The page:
In Rhode Island’s gubernatorial race, pensions have muddied the waters of union politics. Gina Raimondo (D) is the one wielding union endorsements. But her opponent, Allan Fung (R), might have union voters on his side regardless.
Almost two-dozen unions have publicly endorsed Raimondo even though she rubbed public workers the wrong way when she froze COLAs and made other changes to the pension system in 2011.
Her challenger, Allan Fung (R), has won no union endorsements. But he’s more popular among union voters. From the Wall Street Journal:
Anger over pension cuts for state employees is driving many union voters in Rhode Island to cross party lines and back a Republican for governor, one of several midterm races roiled by battles over public pensions.
Democrat Gina Raimondo, Rhode Island’s treasurer, spearheaded legislation in 2011 to rein in public-employee pension obligations. Rancor over the move was still strong among union voters in a poll earlier this month, in which they favored Republican candidate Allan Fung over Ms. Raimondo, 42% to 30%; among all those surveyed she led by six points. A poll out Tuesday by Brown University found the race essentially tied.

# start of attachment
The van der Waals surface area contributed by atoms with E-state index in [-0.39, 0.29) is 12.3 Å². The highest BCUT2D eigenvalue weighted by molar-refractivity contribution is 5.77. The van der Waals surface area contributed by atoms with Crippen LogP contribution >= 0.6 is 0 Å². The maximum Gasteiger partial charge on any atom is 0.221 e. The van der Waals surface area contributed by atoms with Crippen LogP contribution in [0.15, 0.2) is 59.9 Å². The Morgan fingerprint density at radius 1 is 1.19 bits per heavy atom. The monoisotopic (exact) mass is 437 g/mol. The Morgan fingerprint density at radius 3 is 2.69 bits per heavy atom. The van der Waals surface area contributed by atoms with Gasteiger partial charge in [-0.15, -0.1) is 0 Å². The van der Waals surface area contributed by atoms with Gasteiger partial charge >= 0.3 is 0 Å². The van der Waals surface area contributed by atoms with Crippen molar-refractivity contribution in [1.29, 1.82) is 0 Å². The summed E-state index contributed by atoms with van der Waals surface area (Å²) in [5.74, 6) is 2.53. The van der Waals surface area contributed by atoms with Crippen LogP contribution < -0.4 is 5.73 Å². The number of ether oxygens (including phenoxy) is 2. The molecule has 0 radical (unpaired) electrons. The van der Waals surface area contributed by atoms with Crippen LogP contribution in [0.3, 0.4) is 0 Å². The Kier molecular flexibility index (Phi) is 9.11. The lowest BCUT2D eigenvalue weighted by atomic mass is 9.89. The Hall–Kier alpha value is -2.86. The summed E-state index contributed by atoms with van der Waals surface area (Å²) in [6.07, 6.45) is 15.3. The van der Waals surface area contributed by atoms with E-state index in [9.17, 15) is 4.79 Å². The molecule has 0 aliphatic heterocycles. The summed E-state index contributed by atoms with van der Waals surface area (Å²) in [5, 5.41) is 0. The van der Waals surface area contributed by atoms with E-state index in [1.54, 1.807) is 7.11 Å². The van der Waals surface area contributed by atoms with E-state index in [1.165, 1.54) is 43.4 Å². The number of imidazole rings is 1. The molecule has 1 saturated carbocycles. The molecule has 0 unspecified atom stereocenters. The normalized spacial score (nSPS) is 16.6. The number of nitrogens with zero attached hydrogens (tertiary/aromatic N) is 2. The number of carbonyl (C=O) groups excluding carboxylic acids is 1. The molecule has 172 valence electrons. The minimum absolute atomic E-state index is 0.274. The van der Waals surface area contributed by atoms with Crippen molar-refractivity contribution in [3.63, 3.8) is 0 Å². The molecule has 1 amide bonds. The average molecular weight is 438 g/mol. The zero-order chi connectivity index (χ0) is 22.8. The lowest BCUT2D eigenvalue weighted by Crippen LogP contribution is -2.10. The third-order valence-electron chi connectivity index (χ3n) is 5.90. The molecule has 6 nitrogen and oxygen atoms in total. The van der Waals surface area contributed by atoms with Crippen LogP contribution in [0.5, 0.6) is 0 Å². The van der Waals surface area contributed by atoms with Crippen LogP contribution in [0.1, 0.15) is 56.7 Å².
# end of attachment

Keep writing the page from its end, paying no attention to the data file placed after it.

Ms. Raimondo in Rhode Island said she understands public employees have “hard feelings” over the 2011 pension changes, which halted annual cost-of-living raises for retirees and forced certain state workers and teachers to move a portion of their retirement savings into 401(k)-style accounts.
“We always knew there could be political consequences, but it was clearly the right thing to do,” she said in an interview. “The good news is the pension system is healthier than it’s ever been. For teachers and state employees, the pension will actually be there for them.”
Mr. Fung also pushed through pension changes as mayor of Cranston, R.I., though they were less aggressive. He said union members who back him aren’t doing so merely to oppose Ms. Raimondo. He has played down a prior comment that he supported right-to-work laws, which forbid labor contracts that require union membership by workers. “The unions are there, and under my administration they’ll always have a seat across the table,” Mr. Fung said in an interview.
Broad labor support for Mr. Fung is striking because he has won no endorsements from unions, while Ms. Raimondo has garnered about two dozen endorsements, mostly from private-sector unions not affected by the state pension changes.
A list of unions that have endorsed Raimondo, according to her campaign website:
Bricklayers’ and Allied Craftsmen Local 3
Ironworkers’ Local 37
Plumbers’ & Pipefitters’ Local 51
Plasterers’ and Cement Masons’ Local 40
Roofers’ and Waterproofers’ Local Union No. 33
Sprinkler Fitters Local 669
Operating Engineers’ Local 57
Sheet Metal Workers Local 17
United Steelworkers Local 12431
Elevator Constructors Local 39
United Food and Commercial Workers Local 328
SEIU 1199 NE
IUPAT District Council 11
IBEW Local 99
UNITE HERE Local 217
Carpenters Local 94
UWUA Local 310
Amalgamated Transit Union, Local 618